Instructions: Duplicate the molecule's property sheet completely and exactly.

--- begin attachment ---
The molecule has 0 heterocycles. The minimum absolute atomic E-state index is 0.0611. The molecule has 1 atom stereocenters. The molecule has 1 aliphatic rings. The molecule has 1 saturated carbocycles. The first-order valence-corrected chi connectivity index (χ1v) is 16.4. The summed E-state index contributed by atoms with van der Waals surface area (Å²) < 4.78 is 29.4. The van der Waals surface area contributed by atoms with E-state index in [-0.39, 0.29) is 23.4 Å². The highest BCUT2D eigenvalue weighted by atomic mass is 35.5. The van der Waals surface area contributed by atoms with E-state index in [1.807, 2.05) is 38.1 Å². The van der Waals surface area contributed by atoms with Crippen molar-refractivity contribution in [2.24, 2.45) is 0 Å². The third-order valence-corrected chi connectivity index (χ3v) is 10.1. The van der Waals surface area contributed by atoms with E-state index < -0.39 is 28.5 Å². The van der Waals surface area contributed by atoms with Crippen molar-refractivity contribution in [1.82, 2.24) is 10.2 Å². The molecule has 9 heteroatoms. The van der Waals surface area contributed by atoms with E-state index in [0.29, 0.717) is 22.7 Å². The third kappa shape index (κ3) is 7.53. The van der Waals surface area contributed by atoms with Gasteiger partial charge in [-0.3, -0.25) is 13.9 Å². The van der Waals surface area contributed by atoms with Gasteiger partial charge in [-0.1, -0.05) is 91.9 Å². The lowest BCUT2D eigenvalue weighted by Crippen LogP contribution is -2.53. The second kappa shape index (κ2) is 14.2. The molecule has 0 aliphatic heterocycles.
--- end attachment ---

The molecule has 0 heterocycles. The minimum absolute atomic E-state index is 0.0611. The molecule has 1 atom stereocenters. The molecule has 1 aliphatic rings. The molecule has 1 saturated carbocycles. The first-order valence-corrected chi connectivity index (χ1v) is 16.4. The summed E-state index contributed by atoms with van der Waals surface area (Å²) < 4.78 is 29.4. The van der Waals surface area contributed by atoms with E-state index in [-0.39, 0.29) is 23.4 Å². The highest BCUT2D eigenvalue weighted by atomic mass is 35.5. The van der Waals surface area contributed by atoms with E-state index in [1.807, 2.05) is 38.1 Å². The van der Waals surface area contributed by atoms with Crippen molar-refractivity contribution in [2.24, 2.45) is 0 Å². The third-order valence-corrected chi connectivity index (χ3v) is 10.1. The van der Waals surface area contributed by atoms with E-state index < -0.39 is 28.5 Å². The van der Waals surface area contributed by atoms with Crippen molar-refractivity contribution in [1.82, 2.24) is 10.2 Å². The molecule has 9 heteroatoms. The van der Waals surface area contributed by atoms with E-state index in [0.29, 0.717) is 22.7 Å². The third kappa shape index (κ3) is 7.53. The van der Waals surface area contributed by atoms with Gasteiger partial charge in [-0.3, -0.25) is 13.9 Å². The van der Waals surface area contributed by atoms with Gasteiger partial charge in [-0.1, -0.05) is 91.9 Å². The lowest BCUT2D eigenvalue weighted by Crippen LogP contribution is -2.53. The second kappa shape index (κ2) is 14.2. The molecule has 0 aliphatic heterocycles.